Friday, 16 January 2015

“How Can Any Man With Good Sense” Overlook the Koran’s Violence?

He [Bruce Thornton] then quotes Alexis de Tocqueville, “one of our most brilliant political philosophers,” who wrote the following in 1838:
Jihad, Holy war, is an obligation for all believers. … The state of war is the natural state with regard to infidels … [T]hese doctrines of which the practical outcome is obvious are found on every page and in almost every word of the Koran … The violent tendencies of the Koran are so striking that I cannot understand how any man with good sense could miss them (emphasis added).
Even Egypt’s Muslim president recently said that the Islamic “corpus of texts and ideas that we have sacralized over the centuries” are terrorizing the entire world.
I well recall my own first reading of the Koran.  The hair on the back of my neck stood up.  I thought "if this is what Muslims are reading, we're in trouble".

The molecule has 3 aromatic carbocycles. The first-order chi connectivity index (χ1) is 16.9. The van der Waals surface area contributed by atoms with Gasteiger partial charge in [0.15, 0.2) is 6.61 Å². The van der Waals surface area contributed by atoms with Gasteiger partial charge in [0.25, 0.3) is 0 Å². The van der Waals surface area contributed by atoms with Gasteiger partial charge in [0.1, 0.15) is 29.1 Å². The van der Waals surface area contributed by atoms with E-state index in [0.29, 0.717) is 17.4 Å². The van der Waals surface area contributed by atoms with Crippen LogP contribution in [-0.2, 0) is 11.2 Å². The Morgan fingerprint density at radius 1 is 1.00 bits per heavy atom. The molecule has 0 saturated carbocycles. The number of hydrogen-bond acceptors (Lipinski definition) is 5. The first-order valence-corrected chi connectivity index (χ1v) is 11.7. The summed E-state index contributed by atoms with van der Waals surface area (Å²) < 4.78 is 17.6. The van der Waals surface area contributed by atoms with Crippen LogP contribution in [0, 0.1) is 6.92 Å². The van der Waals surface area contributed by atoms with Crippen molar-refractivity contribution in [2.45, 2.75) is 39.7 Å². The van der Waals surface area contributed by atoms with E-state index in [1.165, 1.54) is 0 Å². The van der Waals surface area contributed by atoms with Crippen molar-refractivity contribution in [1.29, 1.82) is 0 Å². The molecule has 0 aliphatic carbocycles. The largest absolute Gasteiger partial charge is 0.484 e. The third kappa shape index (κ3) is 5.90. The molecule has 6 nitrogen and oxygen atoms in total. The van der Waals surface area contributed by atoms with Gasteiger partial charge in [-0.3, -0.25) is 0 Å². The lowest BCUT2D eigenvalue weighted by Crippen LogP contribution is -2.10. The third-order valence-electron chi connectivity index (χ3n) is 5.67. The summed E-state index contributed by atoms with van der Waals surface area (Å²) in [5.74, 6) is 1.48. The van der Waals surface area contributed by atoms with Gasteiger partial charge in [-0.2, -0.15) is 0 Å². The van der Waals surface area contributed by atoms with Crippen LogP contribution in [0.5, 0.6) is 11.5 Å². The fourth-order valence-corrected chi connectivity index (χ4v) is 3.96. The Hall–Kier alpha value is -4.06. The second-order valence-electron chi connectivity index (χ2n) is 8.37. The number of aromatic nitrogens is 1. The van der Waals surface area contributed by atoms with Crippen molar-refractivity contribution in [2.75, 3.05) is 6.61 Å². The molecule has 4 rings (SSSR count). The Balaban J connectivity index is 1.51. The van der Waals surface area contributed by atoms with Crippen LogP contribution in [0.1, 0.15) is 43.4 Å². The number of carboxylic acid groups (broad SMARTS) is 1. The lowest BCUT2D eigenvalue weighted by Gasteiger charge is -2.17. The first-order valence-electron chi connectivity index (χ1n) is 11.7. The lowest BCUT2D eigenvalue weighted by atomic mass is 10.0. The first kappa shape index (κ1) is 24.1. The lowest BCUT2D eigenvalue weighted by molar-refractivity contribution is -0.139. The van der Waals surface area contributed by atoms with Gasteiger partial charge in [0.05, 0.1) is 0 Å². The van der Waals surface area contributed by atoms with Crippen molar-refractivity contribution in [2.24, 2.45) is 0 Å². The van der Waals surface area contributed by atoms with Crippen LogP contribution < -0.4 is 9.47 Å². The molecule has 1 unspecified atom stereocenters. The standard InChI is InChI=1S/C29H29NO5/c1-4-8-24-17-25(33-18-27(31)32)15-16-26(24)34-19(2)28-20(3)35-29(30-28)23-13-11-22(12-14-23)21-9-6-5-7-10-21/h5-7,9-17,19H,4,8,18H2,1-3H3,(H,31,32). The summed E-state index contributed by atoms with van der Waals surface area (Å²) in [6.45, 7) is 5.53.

I then re-read it with two highlighting pencils in hand, marking the violent passages in yellow, the peaceful ones in green.  By the end, my yellow pencil was worn to a stub, the green one nearly pristine. We can now do textual analysis of online versions of the Koran, the quantify that.  Over 20% of the verses are specifically anti-infidel, and over half are violent.  It is not cherry-picking to quote violent verses.  It's at the guts of the "Noble" Koran.  
Even those verses that are peaceable in the Koran are found to be abrogated (Islamic naskh) by later violent ones.  That is, the opposite of what happened to Christianity, where the Love and Peace New Testament abrogates the often-violent OT.  I am an atheist, but reading the Bible after the Koran is like chalk and cheese, a wonderful relief to read of tolerance and love, after the violence in the Koran. Don't believe me?  Read the Koran.  Then read the NT.

Similarly in the Hadith, records of the sayings and deeds of Muhammad, I've done the textual analysis of the word "jihad".  I found that in over 90% of its mentions, it referred to "holy war".  Only in less that 10% of cases did it mean what the apologists claim is it main meaning: "spiritual struggle" to better oneself.  It does indeed mean that, as well.  But mostly it means to war against the infidel.